YouTube and smart phones: the music journalist's new best friends

YouTube and smart phones: the music journalist's new best friends
Dave Grohl of Foo Fighters plays in the rain at Lolla '11.

On the night of Sunday, August 7, as the rain fell outside my window and the crowds at Lollapalooza dispersed, I was home editing an interview and flipping around online. I did not attend Lolla this year, but I was interested to see how the rain affected the performances. I remember the famous clip of Gavin Rossdale singing "Glycerine" in the rain, though certainly I had to wait at least a day to see that on MTV.

No longer.

A quick scan of youtube pulled up the Foo Fighters banging out "Learn to Fly" as Dave Grohl's soaked hair danced in his eyes. This had to have been, at most, two hours after the performance. And there it was, a fully edited, professional piece of video.

I had a similar experience for the Sunday night of Wicker Park Fest. My friend Marcus Rezak and his band Digital Tape Machine was playing, and since I have not yet seen them live, I was psyched to watch them perform in my backyard. But a week before they played, I got an email from another friend who was putting together a networking Q&A in Hyde Park with a bunch of writers, so when DTM took the stage I was at Park 52 getting sage advice from Scoop Jackson.

What's a fella to do? Well, youtube of course! And thank goodness for user evilmonkey679 for recording DTM's performance with something that is certainly not a Sony HD...

...because the next day I was able to watch the performance.

I stress "definitely not a Sony HD" not to slam evilmonkey679, but on the contrary, to point out that you don't have to be a pro with a pro set-up to leave your mark in the music journalism game. I don't know if evilmonkey679 is a rock journalist or just a music lover, but who cares? The Evil Monkey's channel is FILLED with great you-are-there concert footage. Whatever the intent of evilmonkey679, she or he is now, with the help of a smart phone, a music journalist. Certainly there is more to good journalism than just point and shoot -- backstage access, a larger outlet than social media, and the ability to interview and write are still essential tools -- but at for base-level reporting, someone like evilmonkey679 is invaluable: on the scene, collecting footage, and distributing quickly.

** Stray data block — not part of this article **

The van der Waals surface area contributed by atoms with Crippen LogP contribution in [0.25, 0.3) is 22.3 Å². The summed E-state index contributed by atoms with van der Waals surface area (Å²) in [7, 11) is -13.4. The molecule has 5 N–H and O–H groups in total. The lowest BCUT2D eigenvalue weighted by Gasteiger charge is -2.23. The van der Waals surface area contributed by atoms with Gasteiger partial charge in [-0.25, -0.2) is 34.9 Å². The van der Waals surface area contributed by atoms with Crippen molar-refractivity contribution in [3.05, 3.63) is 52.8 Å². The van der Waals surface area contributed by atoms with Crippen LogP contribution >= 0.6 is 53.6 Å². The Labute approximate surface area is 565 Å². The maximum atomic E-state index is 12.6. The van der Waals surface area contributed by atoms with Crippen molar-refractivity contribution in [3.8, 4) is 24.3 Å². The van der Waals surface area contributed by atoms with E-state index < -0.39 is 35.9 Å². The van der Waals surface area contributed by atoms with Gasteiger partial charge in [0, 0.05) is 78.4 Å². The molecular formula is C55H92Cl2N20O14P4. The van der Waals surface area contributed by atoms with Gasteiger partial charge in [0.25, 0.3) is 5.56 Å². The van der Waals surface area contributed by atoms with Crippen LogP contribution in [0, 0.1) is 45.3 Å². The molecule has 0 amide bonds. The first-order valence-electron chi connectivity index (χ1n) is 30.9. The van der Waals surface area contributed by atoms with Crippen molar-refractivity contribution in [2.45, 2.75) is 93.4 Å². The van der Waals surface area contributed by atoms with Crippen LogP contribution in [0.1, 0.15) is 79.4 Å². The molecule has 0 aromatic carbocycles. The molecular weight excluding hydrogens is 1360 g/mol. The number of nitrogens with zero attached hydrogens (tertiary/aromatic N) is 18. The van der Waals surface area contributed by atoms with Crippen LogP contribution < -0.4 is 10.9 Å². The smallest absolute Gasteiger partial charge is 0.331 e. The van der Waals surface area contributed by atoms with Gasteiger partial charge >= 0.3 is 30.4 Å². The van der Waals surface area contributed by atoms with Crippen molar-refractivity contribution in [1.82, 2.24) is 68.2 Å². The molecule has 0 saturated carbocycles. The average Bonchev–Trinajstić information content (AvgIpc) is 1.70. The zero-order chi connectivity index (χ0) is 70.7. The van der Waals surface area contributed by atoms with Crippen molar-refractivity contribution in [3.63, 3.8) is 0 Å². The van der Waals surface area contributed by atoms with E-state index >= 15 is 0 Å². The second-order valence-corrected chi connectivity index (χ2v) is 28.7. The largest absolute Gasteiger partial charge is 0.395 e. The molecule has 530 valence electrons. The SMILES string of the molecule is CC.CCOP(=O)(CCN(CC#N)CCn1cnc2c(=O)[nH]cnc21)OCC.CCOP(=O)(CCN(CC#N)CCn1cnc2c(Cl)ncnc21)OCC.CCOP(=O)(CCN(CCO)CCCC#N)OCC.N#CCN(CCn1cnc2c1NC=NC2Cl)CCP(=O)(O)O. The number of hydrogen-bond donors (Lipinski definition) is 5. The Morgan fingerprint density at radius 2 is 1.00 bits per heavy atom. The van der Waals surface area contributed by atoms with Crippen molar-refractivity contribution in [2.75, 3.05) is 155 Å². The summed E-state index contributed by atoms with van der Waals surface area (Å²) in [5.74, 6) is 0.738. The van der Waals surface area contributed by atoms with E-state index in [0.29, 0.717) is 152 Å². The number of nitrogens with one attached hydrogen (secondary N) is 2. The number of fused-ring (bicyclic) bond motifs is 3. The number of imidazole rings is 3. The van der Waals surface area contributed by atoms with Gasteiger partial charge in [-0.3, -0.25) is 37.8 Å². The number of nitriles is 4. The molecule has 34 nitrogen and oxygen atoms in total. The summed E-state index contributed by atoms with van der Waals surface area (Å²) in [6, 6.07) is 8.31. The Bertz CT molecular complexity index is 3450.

I should know: as a music writer for Performer Magazine,, and my own ReadJack, I've taken advantage of my handheld technology (I use a Droid-X) to film concerts and street performances that would have in many cases remained elusive, or for which I would have needed greater equipment or even a crew to capture. I've also shot interviews and edited them in with my music footage. And I've done it with -- and this is the key -- good sound quality. It's not as crisp and clean as the pros, but you can see it, you can hear it, and you have it with you whenever you leave the house. Check it out...

Kosha Dillz at Metro:

Rubblebucket at Double Door:

Lee England Jr. on Lake and Michigan:

Interview with Tell Your Friends, at Lincoln Hall:

Jack M Silverstein covers music, sports, and community in Chicago, and can be found at He will be providing a look into Chicago music journalism every Thursday at Eye on Chi. Say hey on Twitter @ReadJack.

Dave Grohl photo credit

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